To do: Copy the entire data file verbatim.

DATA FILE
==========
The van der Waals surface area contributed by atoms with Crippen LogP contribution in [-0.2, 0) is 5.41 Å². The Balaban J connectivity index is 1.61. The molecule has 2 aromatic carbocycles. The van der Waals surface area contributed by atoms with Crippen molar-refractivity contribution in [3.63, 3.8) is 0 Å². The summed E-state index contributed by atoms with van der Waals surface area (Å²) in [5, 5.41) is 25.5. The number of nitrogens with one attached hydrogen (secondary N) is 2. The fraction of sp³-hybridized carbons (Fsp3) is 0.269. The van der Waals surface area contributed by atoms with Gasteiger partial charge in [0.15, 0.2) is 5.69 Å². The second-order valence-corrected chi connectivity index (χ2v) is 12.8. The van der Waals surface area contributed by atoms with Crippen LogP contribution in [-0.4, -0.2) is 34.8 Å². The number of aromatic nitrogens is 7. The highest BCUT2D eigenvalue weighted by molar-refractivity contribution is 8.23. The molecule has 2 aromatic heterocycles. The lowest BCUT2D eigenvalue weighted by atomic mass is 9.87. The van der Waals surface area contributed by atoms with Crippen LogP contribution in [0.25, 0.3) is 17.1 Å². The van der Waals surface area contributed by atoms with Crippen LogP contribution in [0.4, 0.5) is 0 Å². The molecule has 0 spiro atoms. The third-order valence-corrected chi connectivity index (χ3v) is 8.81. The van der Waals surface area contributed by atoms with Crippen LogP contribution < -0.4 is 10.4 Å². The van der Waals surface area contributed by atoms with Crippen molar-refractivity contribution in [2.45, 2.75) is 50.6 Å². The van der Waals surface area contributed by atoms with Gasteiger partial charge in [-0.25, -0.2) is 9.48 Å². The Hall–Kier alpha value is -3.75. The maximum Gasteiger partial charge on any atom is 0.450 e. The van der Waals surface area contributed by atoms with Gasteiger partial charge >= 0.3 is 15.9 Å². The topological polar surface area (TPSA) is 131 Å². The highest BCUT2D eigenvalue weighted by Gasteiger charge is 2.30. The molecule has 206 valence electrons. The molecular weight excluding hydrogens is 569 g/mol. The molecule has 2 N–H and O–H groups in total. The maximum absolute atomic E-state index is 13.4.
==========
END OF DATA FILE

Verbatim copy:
The van der Waals surface area contributed by atoms with Crippen LogP contribution in [-0.2, 0) is 5.41 Å². The Balaban J connectivity index is 1.61. The molecule has 2 aromatic carbocycles. The van der Waals surface area contributed by atoms with Crippen molar-refractivity contribution in [3.63, 3.8) is 0 Å². The summed E-state index contributed by atoms with van der Waals surface area (Å²) in [5, 5.41) is 25.5. The number of nitrogens with one attached hydrogen (secondary N) is 2. The fraction of sp³-hybridized carbons (Fsp3) is 0.269. The van der Waals surface area contributed by atoms with Gasteiger partial charge in [0.15, 0.2) is 5.69 Å². The second-order valence-corrected chi connectivity index (χ2v) is 12.8. The van der Waals surface area contributed by atoms with Crippen LogP contribution in [-0.4, -0.2) is 34.8 Å². The number of aromatic nitrogens is 7. The highest BCUT2D eigenvalue weighted by molar-refractivity contribution is 8.23. The molecule has 2 aromatic heterocycles. The lowest BCUT2D eigenvalue weighted by atomic mass is 9.87. The van der Waals surface area contributed by atoms with Crippen LogP contribution in [0.25, 0.3) is 17.1 Å². The van der Waals surface area contributed by atoms with Crippen LogP contribution in [0.4, 0.5) is 0 Å². The molecule has 0 spiro atoms. The third-order valence-corrected chi connectivity index (χ3v) is 8.81. The van der Waals surface area contributed by atoms with Crippen LogP contribution < -0.4 is 10.4 Å². The van der Waals surface area contributed by atoms with Crippen molar-refractivity contribution in [2.45, 2.75) is 50.6 Å². The van der Waals surface area contributed by atoms with Gasteiger partial charge in [-0.25, -0.2) is 9.48 Å². The Hall–Kier alpha value is -3.75. The maximum Gasteiger partial charge on any atom is 0.450 e. The van der Waals surface area contributed by atoms with Gasteiger partial charge >= 0.3 is 15.9 Å². The topological polar surface area (TPSA) is 131 Å². The highest BCUT2D eigenvalue weighted by Gasteiger charge is 2.30. The molecule has 206 valence electrons. The molecular weight excluding hydrogens is 569 g/mol. The molecule has 2 N–H and O–H groups in total. The maximum absolute atomic E-state index is 13.4.